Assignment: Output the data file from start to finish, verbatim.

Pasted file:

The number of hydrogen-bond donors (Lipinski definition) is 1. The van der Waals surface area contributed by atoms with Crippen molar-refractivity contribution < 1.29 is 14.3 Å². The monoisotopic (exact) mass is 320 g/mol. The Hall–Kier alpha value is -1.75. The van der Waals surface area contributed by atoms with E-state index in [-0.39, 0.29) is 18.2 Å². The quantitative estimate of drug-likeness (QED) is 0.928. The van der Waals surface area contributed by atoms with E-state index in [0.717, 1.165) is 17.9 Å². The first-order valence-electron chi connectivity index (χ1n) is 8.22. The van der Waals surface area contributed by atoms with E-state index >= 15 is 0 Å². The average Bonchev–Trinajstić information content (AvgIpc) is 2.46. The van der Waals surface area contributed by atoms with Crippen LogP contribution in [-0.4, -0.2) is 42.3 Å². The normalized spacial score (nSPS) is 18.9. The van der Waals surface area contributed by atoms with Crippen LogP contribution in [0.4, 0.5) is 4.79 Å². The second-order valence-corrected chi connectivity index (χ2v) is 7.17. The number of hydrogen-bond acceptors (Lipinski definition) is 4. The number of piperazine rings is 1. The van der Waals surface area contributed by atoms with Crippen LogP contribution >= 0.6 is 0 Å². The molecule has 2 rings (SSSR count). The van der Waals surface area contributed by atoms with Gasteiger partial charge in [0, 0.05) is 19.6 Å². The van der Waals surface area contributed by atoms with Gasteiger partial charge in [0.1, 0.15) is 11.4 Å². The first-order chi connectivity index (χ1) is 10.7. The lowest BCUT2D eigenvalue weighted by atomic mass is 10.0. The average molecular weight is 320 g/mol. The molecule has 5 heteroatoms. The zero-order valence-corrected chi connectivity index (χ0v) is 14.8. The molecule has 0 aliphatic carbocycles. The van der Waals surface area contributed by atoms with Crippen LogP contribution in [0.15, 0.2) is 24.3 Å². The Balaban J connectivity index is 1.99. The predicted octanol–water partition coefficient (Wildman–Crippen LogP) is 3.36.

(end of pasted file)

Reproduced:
The number of hydrogen-bond donors (Lipinski definition) is 1. The van der Waals surface area contributed by atoms with Crippen molar-refractivity contribution < 1.29 is 14.3 Å². The monoisotopic (exact) mass is 320 g/mol. The Hall–Kier alpha value is -1.75. The van der Waals surface area contributed by atoms with E-state index in [-0.39, 0.29) is 18.2 Å². The quantitative estimate of drug-likeness (QED) is 0.928. The van der Waals surface area contributed by atoms with E-state index in [0.717, 1.165) is 17.9 Å². The first-order valence-electron chi connectivity index (χ1n) is 8.22. The van der Waals surface area contributed by atoms with E-state index >= 15 is 0 Å². The average Bonchev–Trinajstić information content (AvgIpc) is 2.46. The van der Waals surface area contributed by atoms with Crippen LogP contribution in [-0.4, -0.2) is 42.3 Å². The normalized spacial score (nSPS) is 18.9. The van der Waals surface area contributed by atoms with Crippen LogP contribution in [0.4, 0.5) is 4.79 Å². The second-order valence-corrected chi connectivity index (χ2v) is 7.17. The number of hydrogen-bond acceptors (Lipinski definition) is 4. The number of piperazine rings is 1. The van der Waals surface area contributed by atoms with Crippen LogP contribution >= 0.6 is 0 Å². The molecule has 2 rings (SSSR count). The van der Waals surface area contributed by atoms with Gasteiger partial charge in [0, 0.05) is 19.6 Å². The van der Waals surface area contributed by atoms with Gasteiger partial charge in [0.1, 0.15) is 11.4 Å². The first-order chi connectivity index (χ1) is 10.7. The lowest BCUT2D eigenvalue weighted by atomic mass is 10.0. The average molecular weight is 320 g/mol. The molecule has 5 heteroatoms. The zero-order valence-corrected chi connectivity index (χ0v) is 14.8. The molecule has 0 aliphatic carbocycles. The van der Waals surface area contributed by atoms with Crippen LogP contribution in [0.15, 0.2) is 24.3 Å². The Balaban J connectivity index is 1.99. The predicted octanol–water partition coefficient (Wildman–Crippen LogP) is 3.36.